•Spontaneously active ATmVGluT2+ neurons help to maintain general arousal
•Sensory-evoked ATmVGluT2+ activity promotes NREM-wake transition
•ATmVGluT2+ activation induces defensive arousal in awake mice
•The expression of innate defensive behaviors requires ATmVGluT2+ activity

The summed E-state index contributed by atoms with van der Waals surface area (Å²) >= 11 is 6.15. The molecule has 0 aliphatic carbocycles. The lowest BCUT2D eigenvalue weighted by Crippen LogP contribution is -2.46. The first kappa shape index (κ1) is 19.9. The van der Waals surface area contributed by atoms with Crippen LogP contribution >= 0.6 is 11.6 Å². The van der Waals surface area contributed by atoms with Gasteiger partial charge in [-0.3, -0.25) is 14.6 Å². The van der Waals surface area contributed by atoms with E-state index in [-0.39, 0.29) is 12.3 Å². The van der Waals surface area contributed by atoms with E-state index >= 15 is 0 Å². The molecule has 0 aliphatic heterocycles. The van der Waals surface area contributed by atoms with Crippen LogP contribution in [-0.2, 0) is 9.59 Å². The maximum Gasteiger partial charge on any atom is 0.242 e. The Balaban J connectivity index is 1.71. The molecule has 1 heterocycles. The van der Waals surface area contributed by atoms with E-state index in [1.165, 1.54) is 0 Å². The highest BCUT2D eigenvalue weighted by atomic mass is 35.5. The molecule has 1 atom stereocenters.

The expression of defensive responses to alerting sensory cues requires both general arousal and a specific arousal state associated with defensive emotions. However, it remains unclear whether these two forms of arousal can be regulated by common brain regions. We discovered that the medial sector of the auditory thalamus (ATm) in mice is a thalamic hub controlling both general and defensive arousal. The spontaneous activity of VGluT2-expressing ATm (ATmVGluT2+) neurons was correlated with and causally contributed to wakefulness. In sleeping mice, sustained ATmVGluT2+ population responses were predictive of sensory-induced arousal, the likelihood of which was markedly decreased by inhibiting ATmVGluT2+ neurons or multiple downstream pathways. In awake mice, ATmVGluT2+ activation led to heightened arousal accompanied by excessive anxiety and avoidance behavior. Notably, blocking their neurotransmission abolished alerting stimuli-induced defensive behaviors. These findings may shed light on the comorbidity of sleep disturbances and abnormal sensory sensitivity in specific brain disorders.